47‐year prison sentence.

VIKRAM: After his arrest,
his popularity reached new heights.

This was 6ix9ine's crowning achievement.

LAWYER: Mr. Hernandez, are you currently
in federal custody?

DANIEL: Yes, sir.

LAWYER: Approximately when did
you start living in federal custody?

November 18, 2018.

LAWYER: At some point, did you decide
to cooperate with the government?


When did that happen?

DANIEL: November 19th,
the day after we was taken down.

LAWYER: Mr. Hernandez, do you
recognize anyone in the courtroom

as a member of Nine Trey
when you were a member?

‐ Yes.

Who do you recognize?

‐ Harv Anthony Ellison has a gray suit on.

His testimony helped the feds hand out

over a hundred years of prison time

to Harv,


Mel Murda,

and eight other Nine Trey members.

‐ Rapper Tekashi 6ix9ine...

WOMAN 1: Oh, no!
WOMAN 2: Why?

‐ ...has been getting a bad rap lately

for snitching on pretty much everyone
during his trial.

‐ Snitching to stay out of jail.

There's a chance he might even end up
in the Witness Protection Program.

I'd love this guy to be
my milkman one day.

He sang like a canary.

‐ That motherfucker sang
like Aretha Franklin.

[man laughing]

‐ Snitch nine.
‐ Motherfuckers hate this guy.

‐ Snitch.
‐ You're a rat...

‐ This nigga's crazy.

R‐A‐T. Rat.

‐ Shout out to Tekashi, though.
I hope he doesn't die.

REPORTER: Tekashi 6ix9ine has gotten
a multimillion‐dollar record deal

while he's in jail.

REPORTER 2: Just cut a deal
worth more than $10 million...

...with his former label, 10K Projects.

While I was in the NYPD,

they created a unit
that was called the Rap Unit.

There was a lot of violence
in the rap music industry.

Rappers were perpetrators,
or they were victims.

When Biggie got killed,
his death opened up the eyes

of the police department.

I had to go out and I had to monitor
where they went,

what kind of venues they went to.

Not just to profile them
but to keep them out of trouble.

VIKRAM: The feds had been monitoring
the Nine Trey Bloods for decades.

So 6ix9ine's social media presence

gave them, and the entire world,
a window in.

‐ The federal government has wiretaps,
cell phone traps, traces.

And remember, in New York City now,
we have cameras everywhere.

You could say Big Brother's watching.

What the feds discovered

is that there was dissension
in the ranks,

where this guy
wasn't getting enough money.

This guy's looking to rob him.

When he got involved with the Bloods,
there's really no way out.

It's not like you could just walk away.

And I know for a fact that, you know,
he was spoken to and talked to.

You know?
VIKRAM: Before he was arrested?

‐ Yes.

VIKRAM: In one wiretap,
Shotti can be heard

threatening 6ix9ine's life.

‐ This is Mel Murda and Shotti
talking about 6ix9ine.

‐ The FBI used
some of the recordings to inform him,

"Look, this is what's gonna happen to you
if you don't come onboard."

Remember, they had informants
inside the camp.

VIKRAM: Do you know who
the FBI informant was?


VIKRAM: After you got picked up
by the feds, did they wire you?

Did they ever wiretap you?

VIKRAM: So, Jorge, you testified
in court, right?

VIKRAM: So the Bloods know
that you were involved in it.

VIKRAM: Are you nervous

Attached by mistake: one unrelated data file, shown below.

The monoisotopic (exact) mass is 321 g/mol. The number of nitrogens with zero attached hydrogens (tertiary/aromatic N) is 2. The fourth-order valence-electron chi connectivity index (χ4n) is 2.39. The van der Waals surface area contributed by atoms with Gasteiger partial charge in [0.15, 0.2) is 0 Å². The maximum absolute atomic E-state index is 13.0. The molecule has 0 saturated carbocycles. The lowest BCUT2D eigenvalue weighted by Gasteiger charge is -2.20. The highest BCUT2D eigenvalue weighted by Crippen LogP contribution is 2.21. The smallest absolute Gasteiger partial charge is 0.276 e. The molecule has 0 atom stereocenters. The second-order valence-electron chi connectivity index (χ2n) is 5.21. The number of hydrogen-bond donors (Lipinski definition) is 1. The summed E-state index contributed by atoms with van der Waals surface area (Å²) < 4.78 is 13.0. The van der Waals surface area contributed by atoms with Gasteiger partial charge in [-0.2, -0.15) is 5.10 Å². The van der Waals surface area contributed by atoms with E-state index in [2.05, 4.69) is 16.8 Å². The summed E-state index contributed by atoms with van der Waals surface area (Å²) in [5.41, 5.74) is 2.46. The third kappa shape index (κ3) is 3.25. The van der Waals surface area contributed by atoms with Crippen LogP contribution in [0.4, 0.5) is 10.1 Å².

about the Bloods right now?

‐ [distant horn honking]
‐ [muted crowd chatter]

VIKRAM: Our world's increasingly dominated
by extreme personalities.

The press and social media
can't get enough.

So it felt appropriate
that 6ix9ine's sentencing

would be handed out on the same day
as Trump's impeachment.

As Danny took to the microphone
for his final statement to the court,

a disheveled man
in his 50s raised his voice,

proclaiming to be
Daniel's biological father.

Not the one who'd been murdered,

but the man who'd abandoned the family
when Danny was just a boy.

He'd not seen his son in nearly 15 years.

The courtroom, and Daniel,
were visibly shaken.

Daniel said to the judge,
"My life is so crazy.

I don't even know
if this is a joke anymore."

Daniel was sentenced
to two years, with time served,

which meant he would be out
in less than a year.

He got money.

You know, he got millions.

Why he have to do stuff
that is not worth it?

You know what I'm saying?

I will sit down with him
and put him straight.

How do you feel right now?

‐ Right now, I feel good, I feel good.

Only a little strange
'cause I got a lot of microphones

and cameras and all that.

But no money, no money.

Nobody bring no money.
‐ No cigarettes.

‐ Then I don't say nothing. [laughing]

For years, Daniel Hernandez Sr.

had been living
only a few miles from his son.

I met him outside
his homeless shelter in Queens.

DANIEL SR.: You know Tekashi 6ix9ine?
MAN: Uh‐huh.

DANIEL SR.: That's my son.
MAN: Oh.

He's famous, a multimillionaire.

MAN: Good for you.
DANIEL SR.: Yeah. [laughs]

God bless you.

In the brief time I spent with him,

he claimed to have insights
on his estranged son.

He knows how I went to jail.

He knows I was locked up,
and he always wanted to be a gangster.

All right? I know that affect him,
you know what I'm saying?

Because, uh, he...
I think he took that from me.

VIKRAM: And he spoke of plans
to be in his son's life again.

DANIEL SR.: I would love to tell him
that I miss him,

that I love him with all my heart,

that I'm looking forward to be with him.

And then he told me a bizarre story

of his connection to Daniel's stepfather,

the man who had been murdered
years before.

DANIEL SR.: Uh, in the time
that I was locked up, I met him,

and when he got released,
I give him a letter, a note,